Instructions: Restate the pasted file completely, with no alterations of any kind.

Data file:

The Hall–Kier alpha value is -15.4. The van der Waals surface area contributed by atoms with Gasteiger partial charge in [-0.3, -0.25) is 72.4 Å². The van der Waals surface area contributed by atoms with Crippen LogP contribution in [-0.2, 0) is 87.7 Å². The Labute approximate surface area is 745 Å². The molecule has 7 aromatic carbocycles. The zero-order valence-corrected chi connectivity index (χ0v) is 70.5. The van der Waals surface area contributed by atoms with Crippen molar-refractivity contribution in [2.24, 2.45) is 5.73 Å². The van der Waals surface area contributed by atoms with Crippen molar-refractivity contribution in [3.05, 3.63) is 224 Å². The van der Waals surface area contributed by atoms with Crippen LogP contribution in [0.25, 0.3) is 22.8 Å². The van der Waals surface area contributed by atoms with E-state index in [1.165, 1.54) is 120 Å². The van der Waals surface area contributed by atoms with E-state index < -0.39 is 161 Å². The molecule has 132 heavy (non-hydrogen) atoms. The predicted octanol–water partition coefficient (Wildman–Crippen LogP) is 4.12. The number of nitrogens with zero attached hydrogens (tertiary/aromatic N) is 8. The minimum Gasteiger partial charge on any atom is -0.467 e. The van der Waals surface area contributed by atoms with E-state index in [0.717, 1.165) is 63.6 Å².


The Hall–Kier alpha value is -15.4. The van der Waals surface area contributed by atoms with Gasteiger partial charge in [-0.3, -0.25) is 72.4 Å². The van der Waals surface area contributed by atoms with Crippen LogP contribution in [-0.2, 0) is 87.7 Å². The Labute approximate surface area is 745 Å². The molecule has 7 aromatic carbocycles. The zero-order valence-corrected chi connectivity index (χ0v) is 70.5. The van der Waals surface area contributed by atoms with Crippen molar-refractivity contribution in [2.24, 2.45) is 5.73 Å². The van der Waals surface area contributed by atoms with Crippen molar-refractivity contribution in [3.05, 3.63) is 224 Å². The van der Waals surface area contributed by atoms with Crippen LogP contribution in [0.25, 0.3) is 22.8 Å². The van der Waals surface area contributed by atoms with E-state index in [1.165, 1.54) is 120 Å². The van der Waals surface area contributed by atoms with E-state index < -0.39 is 161 Å². The molecule has 132 heavy (non-hydrogen) atoms. The predicted octanol–water partition coefficient (Wildman–Crippen LogP) is 4.12. The number of nitrogens with zero attached hydrogens (tertiary/aromatic N) is 8. The minimum Gasteiger partial charge on any atom is -0.467 e. The van der Waals surface area contributed by atoms with E-state index in [0.717, 1.165) is 63.6 Å².